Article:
In 1981 the BBC did a nice job adapting the trilogy into thirteen one hour-long episodes, each with a full cast of actors. Even with thirteen hours to play with, however, they did not have room for everything. Just as Ralph Bakshi and Peter Jackson did later, the writers of this play cut out all mention of Tom Bombadil (who remains one of my favorite characters). I do not agree with Jackson who stated that Bombadil’s scene had nothing to do with the long-range narrative of the story. However, something had to be cut – Ghân-buri-Ghân doesn’t appear in this adaptation either – I suppose although this adaptation does include the scene in which Gandalf encounters Radagast the  Brown on the road, something mentioned only in passing later on. However, this adaptation remains the most faithful one to Tolkien’s work I have encountered and includes a related bit from Unfinished Tales and “Bilbo’s Last Song” a poem by Tolkien that had not been included in the original.

I was struck by the similarity of voices and mannerisms of many of the characters when compared to how they were played in Jackson’s movies. I would have to play this side by side with Jackson’s sound track to tell Michael Hordern’s Gandalf in this radio play from that played by Ian McKellen in the movies, and Ian Holm’s Frodo was not entirely unlike that by Elijah Wood, for that matter. Interesting note, Ian Holm, who plays Frodo in this adaptation, later played Bilbo in Jackson’s trilogy. The point, however, is that someone who has only seen the movies will have no trouble picking out the major characters, and even some of the minor ones merely by listening to them.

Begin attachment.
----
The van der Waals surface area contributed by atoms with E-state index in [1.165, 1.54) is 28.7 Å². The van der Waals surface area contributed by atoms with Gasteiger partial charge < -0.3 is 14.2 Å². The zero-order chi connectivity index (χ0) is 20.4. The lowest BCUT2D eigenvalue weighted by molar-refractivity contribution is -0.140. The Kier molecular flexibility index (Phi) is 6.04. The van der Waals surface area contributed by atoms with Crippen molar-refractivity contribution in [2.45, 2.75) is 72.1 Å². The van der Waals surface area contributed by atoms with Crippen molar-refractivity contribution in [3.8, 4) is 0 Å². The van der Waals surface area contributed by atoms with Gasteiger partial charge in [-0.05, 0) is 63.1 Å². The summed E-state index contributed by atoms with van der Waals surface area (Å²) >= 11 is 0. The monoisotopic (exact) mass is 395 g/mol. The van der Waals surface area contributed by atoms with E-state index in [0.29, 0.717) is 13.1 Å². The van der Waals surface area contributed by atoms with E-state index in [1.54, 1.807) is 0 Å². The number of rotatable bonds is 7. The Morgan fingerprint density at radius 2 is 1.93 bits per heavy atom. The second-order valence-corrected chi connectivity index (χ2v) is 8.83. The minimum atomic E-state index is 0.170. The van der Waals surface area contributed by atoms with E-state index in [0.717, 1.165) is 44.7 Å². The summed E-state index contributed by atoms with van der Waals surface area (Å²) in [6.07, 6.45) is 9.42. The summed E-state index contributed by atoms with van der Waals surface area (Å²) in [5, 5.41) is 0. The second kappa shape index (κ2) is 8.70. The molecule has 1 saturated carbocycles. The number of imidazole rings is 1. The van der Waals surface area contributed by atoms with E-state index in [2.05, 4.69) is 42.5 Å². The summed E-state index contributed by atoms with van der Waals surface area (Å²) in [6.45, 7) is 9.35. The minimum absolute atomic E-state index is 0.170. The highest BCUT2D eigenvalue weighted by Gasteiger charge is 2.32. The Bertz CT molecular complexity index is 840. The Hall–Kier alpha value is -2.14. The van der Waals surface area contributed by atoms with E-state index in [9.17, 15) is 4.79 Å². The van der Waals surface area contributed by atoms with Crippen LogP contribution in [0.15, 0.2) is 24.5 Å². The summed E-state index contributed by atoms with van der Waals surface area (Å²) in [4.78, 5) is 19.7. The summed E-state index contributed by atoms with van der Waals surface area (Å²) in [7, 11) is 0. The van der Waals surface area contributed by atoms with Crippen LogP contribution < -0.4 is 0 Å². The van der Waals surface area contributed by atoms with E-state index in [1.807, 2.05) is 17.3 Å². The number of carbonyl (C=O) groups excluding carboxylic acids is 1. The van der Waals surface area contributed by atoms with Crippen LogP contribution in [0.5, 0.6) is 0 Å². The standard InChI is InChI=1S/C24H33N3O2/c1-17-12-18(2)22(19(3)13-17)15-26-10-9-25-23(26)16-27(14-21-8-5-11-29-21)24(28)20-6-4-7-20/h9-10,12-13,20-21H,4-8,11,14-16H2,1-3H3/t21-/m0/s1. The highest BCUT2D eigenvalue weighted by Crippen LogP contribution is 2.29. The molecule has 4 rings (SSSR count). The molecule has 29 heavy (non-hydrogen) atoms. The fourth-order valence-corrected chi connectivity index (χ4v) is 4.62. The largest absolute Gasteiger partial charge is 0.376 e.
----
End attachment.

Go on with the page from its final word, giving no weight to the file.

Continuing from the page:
Another point of comparison is among the sound effects, but not with any other production of The Lord of the Rings. No instead several of the dying monsters sound like something from the early seasons of Doctor Who and The Hitchhikers’ Guide o to the Galaxy radio series. I suppose it should not surprise anyone that this is so, but when the Eagles came to rescue Gandalf and later go to rescue Frodo and Sam, it sounded not entirely unlike the TARDIS materializing so that for a moment, I expected a guy with curly hair and a very long scarf to step out of a mysterious blue box and help the hobbits get away from Mount Doom. Unintentional comic relief, I suppose.